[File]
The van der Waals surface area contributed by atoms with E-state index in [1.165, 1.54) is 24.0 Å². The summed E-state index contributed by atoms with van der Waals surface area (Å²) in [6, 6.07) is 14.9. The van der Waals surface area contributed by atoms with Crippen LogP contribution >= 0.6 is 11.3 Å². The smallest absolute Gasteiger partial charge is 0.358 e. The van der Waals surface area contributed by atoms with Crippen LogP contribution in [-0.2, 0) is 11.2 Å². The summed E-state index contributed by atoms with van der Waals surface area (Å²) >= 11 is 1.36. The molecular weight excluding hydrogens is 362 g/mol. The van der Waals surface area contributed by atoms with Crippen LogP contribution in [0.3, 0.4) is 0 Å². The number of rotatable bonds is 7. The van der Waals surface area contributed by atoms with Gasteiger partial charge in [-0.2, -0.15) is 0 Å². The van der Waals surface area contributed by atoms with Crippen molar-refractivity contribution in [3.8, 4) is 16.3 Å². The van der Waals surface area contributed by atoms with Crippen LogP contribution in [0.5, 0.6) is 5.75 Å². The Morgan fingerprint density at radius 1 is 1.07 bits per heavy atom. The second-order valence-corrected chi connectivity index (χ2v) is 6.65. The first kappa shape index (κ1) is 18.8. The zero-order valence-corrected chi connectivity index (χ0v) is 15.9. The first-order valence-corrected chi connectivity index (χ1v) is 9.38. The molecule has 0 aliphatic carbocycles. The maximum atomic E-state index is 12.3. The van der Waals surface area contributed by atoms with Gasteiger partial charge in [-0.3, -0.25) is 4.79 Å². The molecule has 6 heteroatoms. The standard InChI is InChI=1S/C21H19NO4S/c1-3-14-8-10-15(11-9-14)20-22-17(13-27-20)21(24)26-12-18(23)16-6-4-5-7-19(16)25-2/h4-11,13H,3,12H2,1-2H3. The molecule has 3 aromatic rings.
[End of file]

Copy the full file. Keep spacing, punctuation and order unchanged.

The van der Waals surface area contributed by atoms with E-state index in [1.165, 1.54) is 24.0 Å². The summed E-state index contributed by atoms with van der Waals surface area (Å²) in [6, 6.07) is 14.9. The van der Waals surface area contributed by atoms with Crippen LogP contribution >= 0.6 is 11.3 Å². The smallest absolute Gasteiger partial charge is 0.358 e. The van der Waals surface area contributed by atoms with Crippen LogP contribution in [-0.2, 0) is 11.2 Å². The summed E-state index contributed by atoms with van der Waals surface area (Å²) >= 11 is 1.36. The molecular weight excluding hydrogens is 362 g/mol. The van der Waals surface area contributed by atoms with Crippen LogP contribution in [0.3, 0.4) is 0 Å². The number of rotatable bonds is 7. The van der Waals surface area contributed by atoms with Gasteiger partial charge in [-0.2, -0.15) is 0 Å². The van der Waals surface area contributed by atoms with Crippen molar-refractivity contribution in [3.8, 4) is 16.3 Å². The van der Waals surface area contributed by atoms with Crippen LogP contribution in [0.5, 0.6) is 5.75 Å². The Morgan fingerprint density at radius 1 is 1.07 bits per heavy atom. The second-order valence-corrected chi connectivity index (χ2v) is 6.65. The first kappa shape index (κ1) is 18.8. The zero-order valence-corrected chi connectivity index (χ0v) is 15.9. The first-order valence-corrected chi connectivity index (χ1v) is 9.38. The molecule has 0 aliphatic carbocycles. The maximum atomic E-state index is 12.3. The van der Waals surface area contributed by atoms with Gasteiger partial charge in [-0.3, -0.25) is 4.79 Å². The molecule has 6 heteroatoms. The standard InChI is InChI=1S/C21H19NO4S/c1-3-14-8-10-15(11-9-14)20-22-17(13-27-20)21(24)26-12-18(23)16-6-4-5-7-19(16)25-2/h4-11,13H,3,12H2,1-2H3. The molecule has 3 aromatic rings.